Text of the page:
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"Plastic on the shelf irritates consumers"

How much plastic is necessary in the produce section of a supermarket? A post on the American platform Reddit shows the produce department of a Dutch supermarket, where a misting system is spraying water droplets over vegetables and fruits that all seem to be wrapped in plastic.

"The plastic is wasteful, and moistening plastic is an added waste. Besides, if water gets between the plastic and the product, it also reduces the shelf life," reads one of the comments. Although it's been two months, the photo was recently picked up by other websites.

The use of plastic to wrap vegetables has been a topic of discussion for some time. Supermarkets, also under pressure from the European Union, are taking measures to reduce the use of plastic. Albert Heijn, the supermarket where the photo was taken, announced in 2019 that it would stop using packaging for peppers, bananas, sweet pointed peppers, and carrots. They also sell reusable, washable bags for vegetables and fruits.

At the same time, according to suppliers, plastic plays an important role on the shelves. A cucumber wrapped in plastic stays fresh for 10 to 14 days longer than an unwrapped variant. Thus, plastic can also prevent food waste. Moreover, according to European laws, which are strictly adhered to in the Netherlands, organic vegetables and fruits often cannot be indistinguishably placed next to conventional products. This also results in plastic on the shelf.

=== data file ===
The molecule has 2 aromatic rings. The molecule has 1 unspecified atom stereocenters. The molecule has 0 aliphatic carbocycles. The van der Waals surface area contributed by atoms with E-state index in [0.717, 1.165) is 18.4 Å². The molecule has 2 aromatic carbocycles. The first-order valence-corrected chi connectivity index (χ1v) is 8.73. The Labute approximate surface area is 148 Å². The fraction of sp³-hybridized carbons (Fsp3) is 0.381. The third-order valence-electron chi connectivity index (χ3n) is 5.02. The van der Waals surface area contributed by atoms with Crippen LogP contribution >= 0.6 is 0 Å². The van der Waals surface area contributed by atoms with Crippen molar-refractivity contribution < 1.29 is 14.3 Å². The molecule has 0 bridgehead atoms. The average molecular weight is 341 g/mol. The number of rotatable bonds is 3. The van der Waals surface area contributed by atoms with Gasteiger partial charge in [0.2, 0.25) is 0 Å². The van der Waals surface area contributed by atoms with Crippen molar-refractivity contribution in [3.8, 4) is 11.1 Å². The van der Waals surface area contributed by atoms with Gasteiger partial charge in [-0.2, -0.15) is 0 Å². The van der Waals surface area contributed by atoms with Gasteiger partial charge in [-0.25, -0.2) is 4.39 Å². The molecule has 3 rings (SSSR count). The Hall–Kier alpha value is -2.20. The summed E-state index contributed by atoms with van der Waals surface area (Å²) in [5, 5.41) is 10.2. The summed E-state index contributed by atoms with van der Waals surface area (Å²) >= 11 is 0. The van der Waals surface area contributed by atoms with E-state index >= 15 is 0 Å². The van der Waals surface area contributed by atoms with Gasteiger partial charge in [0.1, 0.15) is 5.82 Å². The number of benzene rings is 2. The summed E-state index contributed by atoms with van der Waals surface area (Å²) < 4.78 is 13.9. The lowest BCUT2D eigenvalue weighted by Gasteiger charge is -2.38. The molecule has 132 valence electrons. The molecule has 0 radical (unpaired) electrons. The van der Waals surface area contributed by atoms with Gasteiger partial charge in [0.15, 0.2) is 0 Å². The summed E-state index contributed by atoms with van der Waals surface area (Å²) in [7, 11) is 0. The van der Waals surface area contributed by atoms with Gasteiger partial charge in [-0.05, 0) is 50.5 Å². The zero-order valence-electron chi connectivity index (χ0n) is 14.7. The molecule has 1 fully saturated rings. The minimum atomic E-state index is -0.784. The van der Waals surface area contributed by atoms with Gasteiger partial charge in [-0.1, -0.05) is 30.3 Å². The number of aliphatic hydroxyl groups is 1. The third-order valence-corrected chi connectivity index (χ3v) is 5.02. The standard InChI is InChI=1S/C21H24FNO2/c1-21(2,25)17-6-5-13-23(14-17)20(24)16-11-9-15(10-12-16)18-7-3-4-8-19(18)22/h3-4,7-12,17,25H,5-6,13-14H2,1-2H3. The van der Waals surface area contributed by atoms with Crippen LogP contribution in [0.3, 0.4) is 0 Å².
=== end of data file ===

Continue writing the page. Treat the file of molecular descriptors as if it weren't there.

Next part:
The misting of vegetables is also related to shelf life. Retailers can keep their vegetables and fruits fresher for longer by 'spraying' them with mist, as revealed by a 2017 study from a Danish university. This is mainly because the temperature of the products on the shelf drops by four to five degrees.

There is no data available on the combination of mist and plastic - so whether the retailer or the consumer is at a disadvantage in this situation is still up for debate.

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